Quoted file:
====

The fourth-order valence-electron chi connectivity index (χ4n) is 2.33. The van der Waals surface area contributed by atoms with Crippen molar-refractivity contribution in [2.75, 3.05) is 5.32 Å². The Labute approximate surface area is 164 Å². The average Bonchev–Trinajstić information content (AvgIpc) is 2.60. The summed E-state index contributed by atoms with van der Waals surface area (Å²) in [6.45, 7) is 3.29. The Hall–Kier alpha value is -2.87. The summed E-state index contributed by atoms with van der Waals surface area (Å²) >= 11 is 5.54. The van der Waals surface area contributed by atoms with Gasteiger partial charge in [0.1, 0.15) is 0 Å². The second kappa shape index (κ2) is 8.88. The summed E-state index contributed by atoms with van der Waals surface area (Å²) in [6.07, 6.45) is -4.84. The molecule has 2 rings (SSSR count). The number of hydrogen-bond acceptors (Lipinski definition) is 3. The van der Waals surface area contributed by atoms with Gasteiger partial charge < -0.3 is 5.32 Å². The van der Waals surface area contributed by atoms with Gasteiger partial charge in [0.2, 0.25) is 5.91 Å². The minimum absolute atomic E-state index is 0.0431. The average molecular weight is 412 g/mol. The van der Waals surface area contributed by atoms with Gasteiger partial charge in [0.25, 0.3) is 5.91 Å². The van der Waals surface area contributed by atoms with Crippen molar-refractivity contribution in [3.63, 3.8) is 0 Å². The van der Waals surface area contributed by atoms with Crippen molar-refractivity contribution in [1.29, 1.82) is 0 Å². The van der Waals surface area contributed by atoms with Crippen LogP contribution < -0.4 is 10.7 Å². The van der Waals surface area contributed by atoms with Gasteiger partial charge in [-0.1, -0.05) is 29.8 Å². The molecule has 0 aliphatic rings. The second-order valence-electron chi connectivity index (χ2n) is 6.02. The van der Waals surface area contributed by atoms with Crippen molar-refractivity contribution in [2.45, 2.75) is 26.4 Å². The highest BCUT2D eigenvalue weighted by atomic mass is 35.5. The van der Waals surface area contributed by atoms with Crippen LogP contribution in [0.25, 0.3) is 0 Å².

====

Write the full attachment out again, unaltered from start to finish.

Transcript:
The fourth-order valence-electron chi connectivity index (χ4n) is 2.33. The van der Waals surface area contributed by atoms with Crippen molar-refractivity contribution in [2.75, 3.05) is 5.32 Å². The Labute approximate surface area is 164 Å². The average Bonchev–Trinajstić information content (AvgIpc) is 2.60. The summed E-state index contributed by atoms with van der Waals surface area (Å²) in [6.45, 7) is 3.29. The Hall–Kier alpha value is -2.87. The summed E-state index contributed by atoms with van der Waals surface area (Å²) >= 11 is 5.54. The van der Waals surface area contributed by atoms with Gasteiger partial charge in [0.1, 0.15) is 0 Å². The second kappa shape index (κ2) is 8.88. The summed E-state index contributed by atoms with van der Waals surface area (Å²) in [6.07, 6.45) is -4.84. The molecule has 2 rings (SSSR count). The number of hydrogen-bond acceptors (Lipinski definition) is 3. The van der Waals surface area contributed by atoms with Gasteiger partial charge < -0.3 is 5.32 Å². The van der Waals surface area contributed by atoms with Gasteiger partial charge in [0.2, 0.25) is 5.91 Å². The minimum absolute atomic E-state index is 0.0431. The average molecular weight is 412 g/mol. The van der Waals surface area contributed by atoms with Gasteiger partial charge in [0.25, 0.3) is 5.91 Å². The van der Waals surface area contributed by atoms with Crippen molar-refractivity contribution in [3.63, 3.8) is 0 Å². The van der Waals surface area contributed by atoms with Crippen molar-refractivity contribution in [1.29, 1.82) is 0 Å². The van der Waals surface area contributed by atoms with Crippen LogP contribution < -0.4 is 10.7 Å². The van der Waals surface area contributed by atoms with Gasteiger partial charge in [-0.1, -0.05) is 29.8 Å². The molecule has 0 aliphatic rings. The second-order valence-electron chi connectivity index (χ2n) is 6.02. The van der Waals surface area contributed by atoms with Crippen molar-refractivity contribution in [2.45, 2.75) is 26.4 Å². The highest BCUT2D eigenvalue weighted by atomic mass is 35.5. The van der Waals surface area contributed by atoms with Crippen LogP contribution in [0.25, 0.3) is 0 Å².